Researchers find a way to make drops on a surface move in just one direction
New research from mechanical engineers at MIT has revealed a new approach that, by creating specific kinds of tiny structures on a material’s surface, can make a droplet spread only in a single direction.
A report on the new work, by Esther and Harold E. Edgerton Assistant Professor of Mechanical Engineering Evelyn N. Wang and graduate students Kuang-Han Chu and Rong Xiao, was published on March 28 in the journal Nature Materials.
The system Wang and her team developed is completely passive, based on producing a textured surface with tiny pillars shaped in specific ways to propel liquid in one direction and restrict its movement in others. Once the surface is prepared, no mechanical or electrical controls are needed to propel the liquid in the desired direction, and a droplet placed at any point on the surface will always spread the same way.
It’s just the shapes on the surface that control how the drops spread, rather than the particular materials used, Wang says. The chips used for testing were made by etching a silicon wafer surface to produce a grid of tiny pillars, which then were selectively coated with gold on one side to make the pillars bend in one direction. To prove that the effect was caused just by the bent shapes rather than some chemical process involving the silicon and gold, the researchers, with the help of Professor Karen Gleason’s group in the Department of Chemical Engineering, then coated the surface with a thin layer of a polymer so that the water would only come in contact with a single type of material. The pillars are all curved in one direction, and cause the liquid to move in that direction.
“Nobody had really studied this kind of geometry, because it’s hard to fabricate,” Wang says.
Wang explains that while this work is still early-stage basic research, in principle such systems could be used for a wide variety of applications. For example, it could provide new ways to manipulate biological molecules on the surface of a chip, for various testing and measurement systems. It might be used in desalination systems to help direct water that condenses on a surface toward a collection system. Or it might allow more precise control of cooling liquids on a microchip, directing the coolant toward specific hotspots rather than letting them spread out over the whole surface.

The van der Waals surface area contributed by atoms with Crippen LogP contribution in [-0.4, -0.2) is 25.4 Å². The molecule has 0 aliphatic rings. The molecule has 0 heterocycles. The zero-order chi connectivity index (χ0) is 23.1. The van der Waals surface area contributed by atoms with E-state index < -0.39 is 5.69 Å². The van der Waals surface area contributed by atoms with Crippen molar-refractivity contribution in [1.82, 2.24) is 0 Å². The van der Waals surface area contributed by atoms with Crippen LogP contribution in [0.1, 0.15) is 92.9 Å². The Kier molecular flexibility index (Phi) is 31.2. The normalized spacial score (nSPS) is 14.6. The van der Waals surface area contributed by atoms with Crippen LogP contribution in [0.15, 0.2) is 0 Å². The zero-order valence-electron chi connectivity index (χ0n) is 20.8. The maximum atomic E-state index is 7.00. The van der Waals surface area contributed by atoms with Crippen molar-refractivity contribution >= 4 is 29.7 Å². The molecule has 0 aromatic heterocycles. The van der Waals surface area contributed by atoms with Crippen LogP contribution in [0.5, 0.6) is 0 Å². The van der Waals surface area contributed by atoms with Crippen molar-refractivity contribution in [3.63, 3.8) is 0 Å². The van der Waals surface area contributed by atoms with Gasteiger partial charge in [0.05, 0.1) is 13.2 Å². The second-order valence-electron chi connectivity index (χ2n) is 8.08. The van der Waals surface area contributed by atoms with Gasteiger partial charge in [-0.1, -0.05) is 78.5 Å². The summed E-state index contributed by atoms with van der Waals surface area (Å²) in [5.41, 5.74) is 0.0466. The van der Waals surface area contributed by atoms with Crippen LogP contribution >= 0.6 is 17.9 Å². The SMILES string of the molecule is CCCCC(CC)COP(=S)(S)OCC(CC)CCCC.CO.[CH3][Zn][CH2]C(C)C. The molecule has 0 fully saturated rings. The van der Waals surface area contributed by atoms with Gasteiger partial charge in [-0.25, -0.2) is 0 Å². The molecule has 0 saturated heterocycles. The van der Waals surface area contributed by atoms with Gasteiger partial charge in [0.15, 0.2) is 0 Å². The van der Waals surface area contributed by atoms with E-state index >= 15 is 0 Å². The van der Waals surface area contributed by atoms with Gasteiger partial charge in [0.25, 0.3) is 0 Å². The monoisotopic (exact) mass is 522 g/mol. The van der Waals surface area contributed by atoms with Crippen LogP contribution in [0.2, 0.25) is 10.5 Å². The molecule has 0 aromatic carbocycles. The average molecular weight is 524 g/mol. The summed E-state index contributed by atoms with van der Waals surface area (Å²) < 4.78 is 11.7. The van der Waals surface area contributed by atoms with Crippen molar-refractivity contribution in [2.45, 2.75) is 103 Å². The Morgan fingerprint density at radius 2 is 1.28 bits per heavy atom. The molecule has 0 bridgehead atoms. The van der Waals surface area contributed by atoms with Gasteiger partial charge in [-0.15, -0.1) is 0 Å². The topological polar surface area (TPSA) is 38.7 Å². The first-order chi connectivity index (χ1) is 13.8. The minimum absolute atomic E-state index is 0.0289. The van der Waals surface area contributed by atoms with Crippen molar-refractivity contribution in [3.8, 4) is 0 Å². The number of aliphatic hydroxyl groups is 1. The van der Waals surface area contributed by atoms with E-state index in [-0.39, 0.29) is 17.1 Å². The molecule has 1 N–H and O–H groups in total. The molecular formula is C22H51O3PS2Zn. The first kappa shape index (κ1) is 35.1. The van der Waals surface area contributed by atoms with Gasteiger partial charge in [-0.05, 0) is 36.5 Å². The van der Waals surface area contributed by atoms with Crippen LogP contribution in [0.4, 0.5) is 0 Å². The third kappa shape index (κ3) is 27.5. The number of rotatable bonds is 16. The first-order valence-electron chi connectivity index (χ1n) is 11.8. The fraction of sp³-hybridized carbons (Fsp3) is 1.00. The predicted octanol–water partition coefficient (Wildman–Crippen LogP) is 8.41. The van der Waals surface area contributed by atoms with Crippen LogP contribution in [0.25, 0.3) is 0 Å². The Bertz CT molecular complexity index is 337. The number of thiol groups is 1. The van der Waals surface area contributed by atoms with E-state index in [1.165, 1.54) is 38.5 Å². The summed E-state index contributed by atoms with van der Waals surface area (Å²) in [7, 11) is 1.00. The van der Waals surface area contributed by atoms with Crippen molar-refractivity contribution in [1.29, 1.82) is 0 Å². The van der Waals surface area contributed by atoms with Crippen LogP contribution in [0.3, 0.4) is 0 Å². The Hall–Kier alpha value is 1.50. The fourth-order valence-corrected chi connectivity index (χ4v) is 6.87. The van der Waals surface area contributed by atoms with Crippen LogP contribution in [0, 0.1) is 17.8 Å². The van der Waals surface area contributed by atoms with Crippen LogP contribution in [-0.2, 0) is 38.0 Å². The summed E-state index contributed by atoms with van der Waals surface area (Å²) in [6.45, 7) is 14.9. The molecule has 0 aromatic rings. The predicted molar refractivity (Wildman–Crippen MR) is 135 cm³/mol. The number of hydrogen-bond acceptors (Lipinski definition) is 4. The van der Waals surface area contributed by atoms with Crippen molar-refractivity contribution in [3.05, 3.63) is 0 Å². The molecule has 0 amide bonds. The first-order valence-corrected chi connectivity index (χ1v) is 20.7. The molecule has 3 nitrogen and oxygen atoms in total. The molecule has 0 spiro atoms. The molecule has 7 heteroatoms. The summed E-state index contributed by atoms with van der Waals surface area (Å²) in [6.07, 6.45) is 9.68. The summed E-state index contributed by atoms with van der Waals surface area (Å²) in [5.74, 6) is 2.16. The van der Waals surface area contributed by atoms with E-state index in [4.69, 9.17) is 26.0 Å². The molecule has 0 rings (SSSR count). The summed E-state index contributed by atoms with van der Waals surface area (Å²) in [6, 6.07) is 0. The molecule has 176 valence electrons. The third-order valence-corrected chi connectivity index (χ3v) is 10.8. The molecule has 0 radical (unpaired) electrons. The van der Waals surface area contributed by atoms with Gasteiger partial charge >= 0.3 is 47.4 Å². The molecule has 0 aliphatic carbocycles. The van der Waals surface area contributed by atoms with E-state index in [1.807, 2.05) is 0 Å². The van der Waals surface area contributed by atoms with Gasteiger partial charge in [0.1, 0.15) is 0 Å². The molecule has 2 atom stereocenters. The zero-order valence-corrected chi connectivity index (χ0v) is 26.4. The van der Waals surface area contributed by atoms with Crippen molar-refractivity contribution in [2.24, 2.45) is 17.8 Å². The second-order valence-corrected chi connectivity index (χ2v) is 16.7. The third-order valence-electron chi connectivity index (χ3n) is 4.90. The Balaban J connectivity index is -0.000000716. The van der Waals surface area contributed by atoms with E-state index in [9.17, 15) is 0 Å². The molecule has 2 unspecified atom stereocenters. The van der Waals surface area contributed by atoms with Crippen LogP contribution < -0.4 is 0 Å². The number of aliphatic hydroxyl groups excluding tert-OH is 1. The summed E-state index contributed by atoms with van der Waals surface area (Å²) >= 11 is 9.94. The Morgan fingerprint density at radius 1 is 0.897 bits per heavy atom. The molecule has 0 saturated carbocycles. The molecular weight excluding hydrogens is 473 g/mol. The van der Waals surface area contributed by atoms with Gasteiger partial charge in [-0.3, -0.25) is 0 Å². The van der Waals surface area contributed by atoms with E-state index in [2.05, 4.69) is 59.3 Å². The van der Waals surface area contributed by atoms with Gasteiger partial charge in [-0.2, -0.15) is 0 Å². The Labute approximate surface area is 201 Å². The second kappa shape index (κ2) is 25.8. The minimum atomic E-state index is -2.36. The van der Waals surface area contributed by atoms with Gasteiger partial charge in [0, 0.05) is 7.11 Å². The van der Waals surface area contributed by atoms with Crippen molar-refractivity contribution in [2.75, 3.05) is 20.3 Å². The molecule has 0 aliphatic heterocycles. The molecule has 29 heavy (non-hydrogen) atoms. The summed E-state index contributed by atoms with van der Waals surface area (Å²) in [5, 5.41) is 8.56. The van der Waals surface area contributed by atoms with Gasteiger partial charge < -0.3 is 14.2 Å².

“It’s a big deal to be able to cool local hotspots on a chip,” Wang says, especially as the components on a chip continue to get smaller and thermal management becomes ever more critical. The research was funded in part by the National Science Foundation, DARPA, and Northrup Grumman.
Mark Shannon, professor of mechanical science and engineering at the University of Illinois, Urbana-Champaign, agrees that this method might be further developed for a variety of applications, including biomedical lab-on-a-chip systems for the detection of specific biomolecules in blood, for example. “Droplet manipulation has been heavily developed for moving samples from station to station for different analysis steps,” he says, and this new method might provide a useful way to do that with minimal energy requirements, but to do so will require the ability to create multiple regions on a surface that propel the liquid in different directions for each stage. “This research will help enable these unit operations,” he says, in combination with related research currently being carried out in other places.
Howard Stone, professor of mechanical and aerospace engineering at Princeton University, who was not involved in this research, says researchers have taken several approaches to surface patterning and control in recent years, some inspired by nature and some by materials applications. “This research advance for one-dimensional asymmetric spreading is a nice addition to the toolbox for surface patterning to control liquid spreading,” he says.